Wednesday, July 22, 2009

Confronting Genocide

Confronting Genocide: Judaism, Christianity, Islam.

There is a new book published by Rowman and Littlefield "Confronting Genocide: Judaism, Christianity, Islam." The book is edited by genocide scholar Dr. Steven Leonard Jacobs with contributions by other genocide scholars.

http://www.rowmanlittlefield.com/Catalog/SingleBook.shtml?command=Search&db=%5EDB/CATALOG.db&eqSKUdata=0739135880&thepassedurl=%5Bthepassedurl%5D

"Confronting Genocide is an essential exploration of this complex dimension of the conceptual foundations of genocide. Steven Jacobs has done superb work in bringing together a broad and rich range of scholarly perspectives. A necessary contribution to genocide studies."—Peter Balakian, author of The Burning Tigris: The Armenian Genocide and America's Response

"It is the first collection of essays by recognized scholars primarily in the field of religious studies to address this timely topic. In addition to theoretical thinking about both religion and genocide and the relationship between the two, these authors look at the tragedies of the Holocaust, the Armenian Genocide, Rwanda, Bosnia, and the Sudan from their own unique vantage point. In so doing, they supply a much needed additional contribution to the ongoing conversations proffered by historians, political scientists, sociologists, psychologists, and legal scholars regarding prevention, intervention, and punishment."

List of Contributors

Paul R. Bartrop; Donald J. Dietrich; Mohammad Omar Farooq; Zev Garber; Leonard B. Glick; Stephen R. Haynes; Henry F. Knight; Leo Kuper; Paul Mojzes; James Frazier Moore; Chris Mato Nunpa; David Patterson; John T. Pawlikowski; Gary A. Phillips; Carol Rittner; John K. Roth; Richard L. Rubenstein

About the Editor

Steven Leonard Jacobs is associate professor of religious studies and holds the Aaron Aronov Endowed Chair of Judaic Studies in the Department of Religious Studies at the University of Alabama.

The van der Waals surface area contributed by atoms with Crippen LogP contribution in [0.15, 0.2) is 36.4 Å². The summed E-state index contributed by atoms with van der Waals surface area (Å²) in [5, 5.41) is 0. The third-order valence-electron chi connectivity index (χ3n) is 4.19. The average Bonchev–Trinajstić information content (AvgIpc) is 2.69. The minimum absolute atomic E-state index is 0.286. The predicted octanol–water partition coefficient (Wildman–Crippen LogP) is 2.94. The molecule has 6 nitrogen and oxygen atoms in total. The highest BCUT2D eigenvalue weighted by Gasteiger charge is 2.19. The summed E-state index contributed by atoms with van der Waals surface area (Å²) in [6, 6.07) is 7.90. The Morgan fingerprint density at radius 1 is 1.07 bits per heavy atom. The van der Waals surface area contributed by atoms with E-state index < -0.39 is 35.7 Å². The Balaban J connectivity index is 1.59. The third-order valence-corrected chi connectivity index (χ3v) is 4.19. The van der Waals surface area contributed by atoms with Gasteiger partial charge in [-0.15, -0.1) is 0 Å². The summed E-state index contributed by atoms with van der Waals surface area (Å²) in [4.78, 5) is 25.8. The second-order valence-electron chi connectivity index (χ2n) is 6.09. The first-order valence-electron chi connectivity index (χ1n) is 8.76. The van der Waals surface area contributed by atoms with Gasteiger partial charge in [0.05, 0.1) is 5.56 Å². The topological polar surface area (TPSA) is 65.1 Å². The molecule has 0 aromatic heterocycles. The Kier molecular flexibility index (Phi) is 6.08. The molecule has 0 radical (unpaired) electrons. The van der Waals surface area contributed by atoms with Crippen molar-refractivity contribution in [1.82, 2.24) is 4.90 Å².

Reviews:

"Confronting Genocide is an essential exploration of this complex dimension of the conceptual foundations of genocide. Steven Jacobs has done superb work in bringing together a broad and rich range of scholarly perspectives. A necessary contribution to genocide studies."—Peter Balakian, author of The Burning Tigris: The Armenian Genocide and America's Response

"Religion has too often been a cause of genocide. The essays in this collection examine why, and then propose how religious texts and traditions could be re-interpreted so that religions could become forces against genocide."—Gregory Stanton, President, The International Association of Genocide Scholars

"My God! This book about what our Gods really instruct us—is it 'Do Not Kill,' or is it 'Yes, Kill in My Name' (or alternately both notwithstanding the contradiction)—deserves our deep thoughtfulness along with considerable appreciation to the editor for addressing soundly a largely neglected and censored topic. Steven Jacobs leads us to important encounters with 'exclusivity, superiority, privileged access to God'; 'chosen people'-ness and 'promised land-ness'; 'nationalist-racist ideology undergirded by religious thought'; and how religion often 'divides humanity into believers and infidels, into the saved and the damned.' Highly recommended."—Israel W. Charny, author of Fascism and Democracy in the Human Mind and and editor-in-chief of the Encyclopedia of Genocide

Contributed by: Dr. Mohammad Omar Farooq

By the way, I also maintain a website on Genocide 1971, which you are welcome to visit at http://www.globalwebpost.com/genocide1971. I contributed a chapter to this book "Islam and Genocide: The Case of Bangladesh in 1971", pp. 139-150.

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